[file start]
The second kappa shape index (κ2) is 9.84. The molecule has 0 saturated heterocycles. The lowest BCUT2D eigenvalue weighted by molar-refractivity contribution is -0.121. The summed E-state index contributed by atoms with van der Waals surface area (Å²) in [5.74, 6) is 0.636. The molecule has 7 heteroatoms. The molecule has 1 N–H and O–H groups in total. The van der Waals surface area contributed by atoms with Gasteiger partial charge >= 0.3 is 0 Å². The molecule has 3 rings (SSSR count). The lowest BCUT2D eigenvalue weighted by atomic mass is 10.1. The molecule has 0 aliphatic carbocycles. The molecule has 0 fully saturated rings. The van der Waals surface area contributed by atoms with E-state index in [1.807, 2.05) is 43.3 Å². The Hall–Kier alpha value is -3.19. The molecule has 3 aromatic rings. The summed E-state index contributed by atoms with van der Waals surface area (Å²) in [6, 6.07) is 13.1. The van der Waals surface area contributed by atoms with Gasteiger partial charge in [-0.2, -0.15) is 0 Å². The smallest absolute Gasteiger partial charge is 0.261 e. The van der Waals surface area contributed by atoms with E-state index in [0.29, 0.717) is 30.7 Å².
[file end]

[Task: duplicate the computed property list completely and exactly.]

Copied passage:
The second kappa shape index (κ2) is 9.84. The molecule has 0 saturated heterocycles. The lowest BCUT2D eigenvalue weighted by molar-refractivity contribution is -0.121. The summed E-state index contributed by atoms with van der Waals surface area (Å²) in [5.74, 6) is 0.636. The molecule has 7 heteroatoms. The molecule has 1 N–H and O–H groups in total. The van der Waals surface area contributed by atoms with Gasteiger partial charge >= 0.3 is 0 Å². The molecule has 3 rings (SSSR count). The lowest BCUT2D eigenvalue weighted by atomic mass is 10.1. The molecule has 0 aliphatic carbocycles. The molecule has 0 fully saturated rings. The van der Waals surface area contributed by atoms with E-state index in [1.807, 2.05) is 43.3 Å². The Hall–Kier alpha value is -3.19. The molecule has 3 aromatic rings. The summed E-state index contributed by atoms with van der Waals surface area (Å²) in [6, 6.07) is 13.1. The van der Waals surface area contributed by atoms with Gasteiger partial charge in [-0.2, -0.15) is 0 Å². The smallest absolute Gasteiger partial charge is 0.261 e. The van der Waals surface area contributed by atoms with E-state index in [0.29, 0.717) is 30.7 Å².